Asia Diesel Glut Widens Following Russian Ban
Asia Diesel Glut Widens Following Russian Ban

Asia Diesel Glut Widens Following Russian Ban

  • 28-Mar-2023 5:04 PM
  • Journalist: Jai Sen

SINGAPORE: Asian gasoil stocks have spiked in the last few weeks as regional refineries are struggling to export their product to markets outside the Suez, limiting the ability to ship barrels to Africa. The influx of Russian crude cargoes in Africa and the eastern Mediterranean has created a surplus of supply in the continent that is displacing Asian products, which is being compounded by sanctions imposed by the European Union on Russian oil products from February 5.

Gasoil premiums in Asia have seen a significant decrease over the past two months, shrinking from US$1.60 per barrel to 70-90 cents per barrel against Singapore gasoil prices. This is due to an oversupply of transport and industrial fuel, with limited demand locally and from Europe where stock levels are also high. Analysts suggest that these low spot prices and premiums could remain in effect for the near future.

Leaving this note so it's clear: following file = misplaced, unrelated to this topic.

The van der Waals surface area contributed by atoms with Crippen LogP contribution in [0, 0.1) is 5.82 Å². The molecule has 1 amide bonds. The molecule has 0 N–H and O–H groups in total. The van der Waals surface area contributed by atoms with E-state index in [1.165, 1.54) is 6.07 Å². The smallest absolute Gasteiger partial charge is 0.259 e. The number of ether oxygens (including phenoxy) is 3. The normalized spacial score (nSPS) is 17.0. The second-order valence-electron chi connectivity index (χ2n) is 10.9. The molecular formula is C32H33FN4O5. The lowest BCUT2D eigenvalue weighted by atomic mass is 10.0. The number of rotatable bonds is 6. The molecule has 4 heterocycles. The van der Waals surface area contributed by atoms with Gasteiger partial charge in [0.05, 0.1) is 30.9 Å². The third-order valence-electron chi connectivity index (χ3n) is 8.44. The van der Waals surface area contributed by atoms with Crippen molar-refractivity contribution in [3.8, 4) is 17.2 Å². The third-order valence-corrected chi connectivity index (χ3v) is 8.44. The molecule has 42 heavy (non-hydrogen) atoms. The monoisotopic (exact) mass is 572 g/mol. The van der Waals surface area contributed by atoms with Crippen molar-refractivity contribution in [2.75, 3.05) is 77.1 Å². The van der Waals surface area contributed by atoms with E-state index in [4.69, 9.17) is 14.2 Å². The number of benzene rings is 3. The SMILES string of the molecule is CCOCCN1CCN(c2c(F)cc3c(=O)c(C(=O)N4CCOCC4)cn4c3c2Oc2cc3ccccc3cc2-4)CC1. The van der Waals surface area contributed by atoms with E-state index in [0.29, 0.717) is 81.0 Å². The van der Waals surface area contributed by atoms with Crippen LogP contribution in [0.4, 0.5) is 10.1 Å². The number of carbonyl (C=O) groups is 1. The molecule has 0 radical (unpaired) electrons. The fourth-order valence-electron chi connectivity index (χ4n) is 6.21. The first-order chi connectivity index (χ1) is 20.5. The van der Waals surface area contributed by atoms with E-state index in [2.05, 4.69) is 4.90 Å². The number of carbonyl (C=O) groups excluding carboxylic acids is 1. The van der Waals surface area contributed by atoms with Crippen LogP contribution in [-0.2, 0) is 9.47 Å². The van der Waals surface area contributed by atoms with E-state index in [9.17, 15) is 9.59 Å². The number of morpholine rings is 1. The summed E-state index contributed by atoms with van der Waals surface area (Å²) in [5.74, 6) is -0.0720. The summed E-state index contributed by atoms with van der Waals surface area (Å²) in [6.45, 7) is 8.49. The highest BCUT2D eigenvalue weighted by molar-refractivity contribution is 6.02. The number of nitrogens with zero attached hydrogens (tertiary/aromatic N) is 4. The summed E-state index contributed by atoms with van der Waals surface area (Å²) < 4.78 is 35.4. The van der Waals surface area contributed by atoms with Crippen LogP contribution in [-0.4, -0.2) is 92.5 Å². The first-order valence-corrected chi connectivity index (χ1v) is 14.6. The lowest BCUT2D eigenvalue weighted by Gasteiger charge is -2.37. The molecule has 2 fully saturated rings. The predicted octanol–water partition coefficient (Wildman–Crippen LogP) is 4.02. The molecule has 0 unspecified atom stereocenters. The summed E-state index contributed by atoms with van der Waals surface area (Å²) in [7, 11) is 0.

Singapore's stockpiles of oil rose to their highest level in more than a year for the week ending March 15th. This is seen as a sign that regional cargo is being directed to the Asian hub for short-term storage purposes.

In addition, Russian exports to African countries such as Tunisia, Morocco and Egypt have increased consistently since December 2020 and are expected to exceed 1.15 million tonnes in March 2021 - levels not seen in the past four years.

Russian Diesel loading to the eastern Mediterranean region will remain at a level of 1.3 million tonnes or higher, according to data. This is like the volumes seen in February.

The Middle East and India have provided sufficient supplies for South Asian markets such as Bangladesh and Sri Lanka, as the arbitrage market between northwest Europe and Kuwait's Al Zour refinery has been closed during its second phase start-up. As a result, exporters from Asia have had fewer available destinations.

Exports from North and Southeast Asia to northwest Europe dropped drastically in January and February. The dip is from a recorded high in the fourth quarter of 2022. From March to April, most cargoes from Asian countries have been heading to storage tanks located in Singapore or Malaysia due to weak consumer demand.

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